Content of the material
- Introduction: How to Wash Stuffed Animals
- Step 4: Squeeze
- Post navigation
- 6. How to clean plush toys
- 3. How to machine wash stuffed animals
- Try the Washer
- How to Hand-Wash Stuffed Animals
- When Should You Choose Hand-washing?
- How to Wash Stuffed Toys by Hand
- How to Dry Stuffed Animals
- Reader Success Stories
Introduction: How to Wash Stuffed Animals
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“Surface Wash Only” is a myth. Standard stuffed animal toys can be submerged and washed carefully. I’ll show you how to rescue your most loveable (and roughly loved) from being discarded on the grounds of being “unsanitary.”
Step 4: Squeeze
Press out the excess soap by squeezing your animal under the water again. You’ll probably see more gross stuff. Continue until the water coming out runs clear.
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6. How to clean plush toys
Thanks to their super-soft coat, they usually get a lot of love, but how to clean plush toys? Handwashing is the way to retain softness and avoid any matting. If the fur appears tangled after washing, comb it out and use a blow-dryer on low or medium heat to restore its original fluffiness.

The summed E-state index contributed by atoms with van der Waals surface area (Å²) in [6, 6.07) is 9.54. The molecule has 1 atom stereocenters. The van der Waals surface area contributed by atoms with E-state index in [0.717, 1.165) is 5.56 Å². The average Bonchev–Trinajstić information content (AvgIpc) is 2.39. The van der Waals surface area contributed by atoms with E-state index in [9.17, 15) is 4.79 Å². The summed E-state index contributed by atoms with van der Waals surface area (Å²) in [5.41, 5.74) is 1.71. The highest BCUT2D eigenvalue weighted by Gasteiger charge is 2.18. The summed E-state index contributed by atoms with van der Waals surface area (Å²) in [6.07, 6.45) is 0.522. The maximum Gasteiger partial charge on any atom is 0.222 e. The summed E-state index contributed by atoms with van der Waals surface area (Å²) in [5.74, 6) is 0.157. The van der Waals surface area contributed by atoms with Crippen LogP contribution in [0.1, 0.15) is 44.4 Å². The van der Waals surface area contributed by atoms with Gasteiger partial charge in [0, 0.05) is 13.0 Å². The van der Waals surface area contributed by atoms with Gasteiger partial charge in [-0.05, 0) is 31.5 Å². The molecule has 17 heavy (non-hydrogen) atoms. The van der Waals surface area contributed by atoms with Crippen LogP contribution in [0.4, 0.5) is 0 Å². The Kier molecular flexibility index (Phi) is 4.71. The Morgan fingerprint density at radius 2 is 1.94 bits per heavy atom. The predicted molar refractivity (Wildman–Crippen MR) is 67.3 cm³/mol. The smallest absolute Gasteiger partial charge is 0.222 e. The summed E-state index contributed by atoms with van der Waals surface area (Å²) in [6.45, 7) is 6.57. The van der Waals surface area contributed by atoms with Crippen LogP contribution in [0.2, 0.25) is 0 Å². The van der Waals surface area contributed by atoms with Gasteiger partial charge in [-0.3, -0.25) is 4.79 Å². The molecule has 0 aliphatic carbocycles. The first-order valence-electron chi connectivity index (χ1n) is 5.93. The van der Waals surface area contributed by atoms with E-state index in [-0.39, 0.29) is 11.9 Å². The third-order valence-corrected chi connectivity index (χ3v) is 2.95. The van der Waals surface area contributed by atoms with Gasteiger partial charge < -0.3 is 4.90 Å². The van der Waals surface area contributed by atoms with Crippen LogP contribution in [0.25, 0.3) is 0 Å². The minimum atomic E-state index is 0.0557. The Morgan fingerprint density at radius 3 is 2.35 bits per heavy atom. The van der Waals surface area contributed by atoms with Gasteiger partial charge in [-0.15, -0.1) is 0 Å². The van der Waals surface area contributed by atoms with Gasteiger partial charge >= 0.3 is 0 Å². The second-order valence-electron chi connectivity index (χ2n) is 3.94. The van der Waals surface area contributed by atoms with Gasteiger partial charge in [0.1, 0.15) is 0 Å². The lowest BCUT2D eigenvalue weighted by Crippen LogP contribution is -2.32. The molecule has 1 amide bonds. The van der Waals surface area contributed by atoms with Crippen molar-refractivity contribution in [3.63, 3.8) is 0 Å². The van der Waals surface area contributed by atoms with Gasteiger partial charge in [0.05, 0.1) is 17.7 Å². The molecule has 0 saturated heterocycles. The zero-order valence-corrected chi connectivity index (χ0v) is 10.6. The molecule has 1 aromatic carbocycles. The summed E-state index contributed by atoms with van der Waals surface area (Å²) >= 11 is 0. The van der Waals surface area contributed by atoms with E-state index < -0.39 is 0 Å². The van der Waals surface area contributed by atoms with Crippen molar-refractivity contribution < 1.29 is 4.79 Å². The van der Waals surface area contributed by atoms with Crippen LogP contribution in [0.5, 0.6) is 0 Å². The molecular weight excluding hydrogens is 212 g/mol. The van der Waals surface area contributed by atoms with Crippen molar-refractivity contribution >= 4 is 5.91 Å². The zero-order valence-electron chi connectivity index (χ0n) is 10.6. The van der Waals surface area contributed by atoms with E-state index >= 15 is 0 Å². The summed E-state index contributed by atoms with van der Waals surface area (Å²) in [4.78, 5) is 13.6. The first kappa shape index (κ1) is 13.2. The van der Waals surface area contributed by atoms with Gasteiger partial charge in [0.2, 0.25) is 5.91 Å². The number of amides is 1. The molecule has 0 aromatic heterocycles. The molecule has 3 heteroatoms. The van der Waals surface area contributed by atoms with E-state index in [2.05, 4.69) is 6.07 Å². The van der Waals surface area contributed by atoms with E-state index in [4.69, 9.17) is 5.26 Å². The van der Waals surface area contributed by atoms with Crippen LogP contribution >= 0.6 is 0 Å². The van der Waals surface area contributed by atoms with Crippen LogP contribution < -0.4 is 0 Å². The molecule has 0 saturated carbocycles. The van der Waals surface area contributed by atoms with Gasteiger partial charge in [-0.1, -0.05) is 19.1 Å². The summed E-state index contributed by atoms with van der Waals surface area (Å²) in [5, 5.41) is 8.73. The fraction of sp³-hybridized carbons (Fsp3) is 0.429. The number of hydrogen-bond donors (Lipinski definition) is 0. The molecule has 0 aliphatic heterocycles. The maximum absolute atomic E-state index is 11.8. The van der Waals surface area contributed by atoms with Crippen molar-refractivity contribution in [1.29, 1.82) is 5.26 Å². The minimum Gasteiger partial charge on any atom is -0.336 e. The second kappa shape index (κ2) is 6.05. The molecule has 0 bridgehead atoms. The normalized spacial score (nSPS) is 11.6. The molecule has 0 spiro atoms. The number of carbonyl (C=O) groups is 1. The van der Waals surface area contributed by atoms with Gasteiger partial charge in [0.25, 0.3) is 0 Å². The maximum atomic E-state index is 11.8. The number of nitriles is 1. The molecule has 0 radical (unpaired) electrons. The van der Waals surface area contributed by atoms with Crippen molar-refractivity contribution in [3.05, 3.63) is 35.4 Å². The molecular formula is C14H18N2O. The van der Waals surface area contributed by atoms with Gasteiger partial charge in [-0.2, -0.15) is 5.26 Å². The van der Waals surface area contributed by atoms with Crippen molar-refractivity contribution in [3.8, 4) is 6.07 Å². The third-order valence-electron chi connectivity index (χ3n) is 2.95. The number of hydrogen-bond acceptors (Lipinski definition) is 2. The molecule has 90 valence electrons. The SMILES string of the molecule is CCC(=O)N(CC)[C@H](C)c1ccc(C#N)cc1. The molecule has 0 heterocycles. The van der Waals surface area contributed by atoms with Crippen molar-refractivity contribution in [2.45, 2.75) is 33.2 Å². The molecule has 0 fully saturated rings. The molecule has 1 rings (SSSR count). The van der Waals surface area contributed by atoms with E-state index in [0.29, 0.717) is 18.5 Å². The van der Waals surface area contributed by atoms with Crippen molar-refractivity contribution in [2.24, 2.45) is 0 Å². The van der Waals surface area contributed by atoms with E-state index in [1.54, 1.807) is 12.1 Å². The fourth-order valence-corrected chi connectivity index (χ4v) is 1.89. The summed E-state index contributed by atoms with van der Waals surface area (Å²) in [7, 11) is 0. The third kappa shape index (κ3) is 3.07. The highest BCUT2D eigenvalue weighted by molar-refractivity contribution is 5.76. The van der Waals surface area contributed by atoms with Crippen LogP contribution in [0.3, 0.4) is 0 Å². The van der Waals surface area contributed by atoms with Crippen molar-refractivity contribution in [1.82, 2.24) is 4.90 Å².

3. How to machine wash stuffed animals
Check the care label for washing instructions first; if there aren’t any listed, look at what the stuffed animal is made from. If the filling contains polystyrene foam, foam beads or excelsior they’re not suitable for a machine wash. For plush toys, check for leather, natural fur, mohair or wool; the same applies.
Assuming your stuffed animal is safe to go in the washing machine (double check it’s not damaged and has no electrical components or parts attached with glue), Nick Vassilev recommends using the gentle, delicate or hand wash cycle and cold water, along with a mild detergent for a routine clean. Pop the toy into a mesh bag and throw a few towels into the same wash for extra protection.
Try the Washer
But if you’ve got a reasonably durable, ordinary stuffed animal on your hands, you can give the washer a try.
Be wary if you’ve got a top-loader, as the agitator might prove a bit too rough for your plush friend. We’d recommend placing that teddy bear a mesh laundry bag, selecting a gentle cycle, and using a mild detergent. Skip the fabric softener, and don’t put the little guy in the dryer—hang it out to dry.
How to Hand-Wash Stuffed Animals
If you don’t have a washing machine, you can still get your child’s stuffed animals clean in the sink. Hand-washing is also the best method to clean large stuffed animals that can’t fit in your machine.
When Should You Choose Hand-washing?
- The toy is made of a fabric that might get damaged in the machine.
- It has a music box, lights up, or has electronic parts.
- Things like sequins, eyes, or beads are just attached with glue.
How to Wash Stuffed Toys by Hand